It reads:

Stephen Cabral Studio
“Inspired Personal Training & Weight Loss”

Alright, so now that you’ve seen the pros and cons to naming a personal training business under your personal name, let’s talk about the “2nd choice.”

Corporate Business Name Benefits:

When consulting with gyms, independant health management companies, or franchises I always recommend to them that they structure their business with the end in mind – and this most definitely includes the name of their business.

If I were to name my business “Results-Only Personal Training Solutions” instead of “Stephen Cabral Studio” I would have achieved a few things.

1. It would give off the impression that I am well established and professional (of course, your message and marketing must match that)

2. I am poised for easy expansion and roll out within my area, state, or world wide

3. Corporations like to work with other corporations (they feel like you must have your act together) and you may have an easier time getting into large businesses to do bootcamps, wellness seminars, etc before you become established.

4. It will make it easy to replace yourself with a manager and systems that run the show

5. Once the company has grown to the size you’d like you can sell it

Those are the big benefits to creating more of a corporate name and now let’s talk about a few of the downsides. The cons basically include all the pros of the personalized business name. For example, with a corporate business name you lose the small business appeal and the sense of doing business with another person (instead of with a corporation).

To me, the bottom line is that if you ever plan on walking away from your business by either selling it or not coming in on a weekly basis I would go with the corporate name. However, if you’re like me and love to train and see yourself doing it for the foreseeable future then there’s no reason NOT to name it in your own name (you could even just use your last name).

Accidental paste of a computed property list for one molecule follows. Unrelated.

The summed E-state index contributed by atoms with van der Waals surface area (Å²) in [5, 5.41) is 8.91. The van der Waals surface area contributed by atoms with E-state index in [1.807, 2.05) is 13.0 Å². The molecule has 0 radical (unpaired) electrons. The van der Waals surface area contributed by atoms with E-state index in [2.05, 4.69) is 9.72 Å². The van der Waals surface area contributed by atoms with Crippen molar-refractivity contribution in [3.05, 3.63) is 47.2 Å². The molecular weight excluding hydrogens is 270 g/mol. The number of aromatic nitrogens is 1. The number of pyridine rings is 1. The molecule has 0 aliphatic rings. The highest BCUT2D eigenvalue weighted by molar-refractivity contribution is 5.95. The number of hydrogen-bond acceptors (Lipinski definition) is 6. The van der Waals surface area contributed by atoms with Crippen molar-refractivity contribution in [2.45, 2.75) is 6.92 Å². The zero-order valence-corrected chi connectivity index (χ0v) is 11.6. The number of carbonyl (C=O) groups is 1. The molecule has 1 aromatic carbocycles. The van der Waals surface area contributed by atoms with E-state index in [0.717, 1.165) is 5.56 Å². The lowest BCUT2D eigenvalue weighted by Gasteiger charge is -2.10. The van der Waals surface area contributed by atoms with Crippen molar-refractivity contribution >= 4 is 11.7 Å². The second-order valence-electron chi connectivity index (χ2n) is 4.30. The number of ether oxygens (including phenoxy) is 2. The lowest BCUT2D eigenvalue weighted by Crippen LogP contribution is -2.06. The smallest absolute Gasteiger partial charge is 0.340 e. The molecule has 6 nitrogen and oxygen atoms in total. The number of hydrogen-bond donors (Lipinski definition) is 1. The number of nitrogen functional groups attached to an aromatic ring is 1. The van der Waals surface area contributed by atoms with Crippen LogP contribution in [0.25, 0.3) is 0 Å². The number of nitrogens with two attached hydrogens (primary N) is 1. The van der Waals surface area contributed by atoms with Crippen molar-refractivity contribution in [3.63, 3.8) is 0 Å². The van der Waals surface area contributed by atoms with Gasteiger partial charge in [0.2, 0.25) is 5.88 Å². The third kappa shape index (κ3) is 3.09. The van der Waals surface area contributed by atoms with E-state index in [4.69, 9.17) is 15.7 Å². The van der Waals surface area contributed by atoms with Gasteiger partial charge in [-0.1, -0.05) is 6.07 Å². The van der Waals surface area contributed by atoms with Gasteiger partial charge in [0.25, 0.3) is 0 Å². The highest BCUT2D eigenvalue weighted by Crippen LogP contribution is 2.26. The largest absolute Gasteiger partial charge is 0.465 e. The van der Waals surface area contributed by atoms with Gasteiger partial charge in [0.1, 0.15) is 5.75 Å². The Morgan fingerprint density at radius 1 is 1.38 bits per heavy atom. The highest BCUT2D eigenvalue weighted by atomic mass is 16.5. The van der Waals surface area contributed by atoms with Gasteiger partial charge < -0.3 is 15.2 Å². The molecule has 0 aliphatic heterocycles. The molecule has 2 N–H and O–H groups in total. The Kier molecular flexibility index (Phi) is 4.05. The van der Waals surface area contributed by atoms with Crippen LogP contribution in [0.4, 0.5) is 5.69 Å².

I hope this post shed a little light on how to choose the right name for your personal training company and how important it really is depending on your end goal.

P.S. One last note… Although I do have Stephen Cabral Studio as my main training hub and studio location I did develop an in-home and corporate identity separate from the studio called “Personal Trainer Boston.” As you’ve read in my other online marketing posts I did this for SEO purposes, but you can also see how it is more of a corporate name and structure. In a way, it allows me to appeal to a larger audience by 2 very different means. The great thing is I can tie them both together and let people know (when they visit the Personal Trainer Boston website) that they can train with our partner, Stephen Cabral Studio, or with Personal Trainer Boston for their in-home and corporate needs.

Feel free to add any of your own tips and experiences and let me know if you have any questions by posting them in the comment section below!

Comments

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  • Jeremie Guarderas

    Hey Steve – Great post!

    I started my business before I purchased the S3 System and I am now stuck with a business name I am not crazy about. I mean I love the name since it represents me and my boxing history but the problem with that is that the name is geared towards boxing only.

    Originally when I came up with the name Thunder Gloves LLC I had plans on starting a boxing studio but once I got into personal training I had to branch out from that name. So instead of treating my business name as a company name, I thought it would be smart to treat it as the name of my programs: Thunder Gloves for boxing, Thunder Boot Camp for womens boot camp, Thunder Fitness for personal training.

    Sounds pretty good so far-right? Here’s my dilemma – I am now looking to expand and hire trainers but I do not own a facility. I am an independent contractor at one location that is a 16,000sq ft private own gym – it is poorly managed, very unprofessional and seems to be very unstable. I am only sticking around for my clients sake, being that the other place I can go to is too far.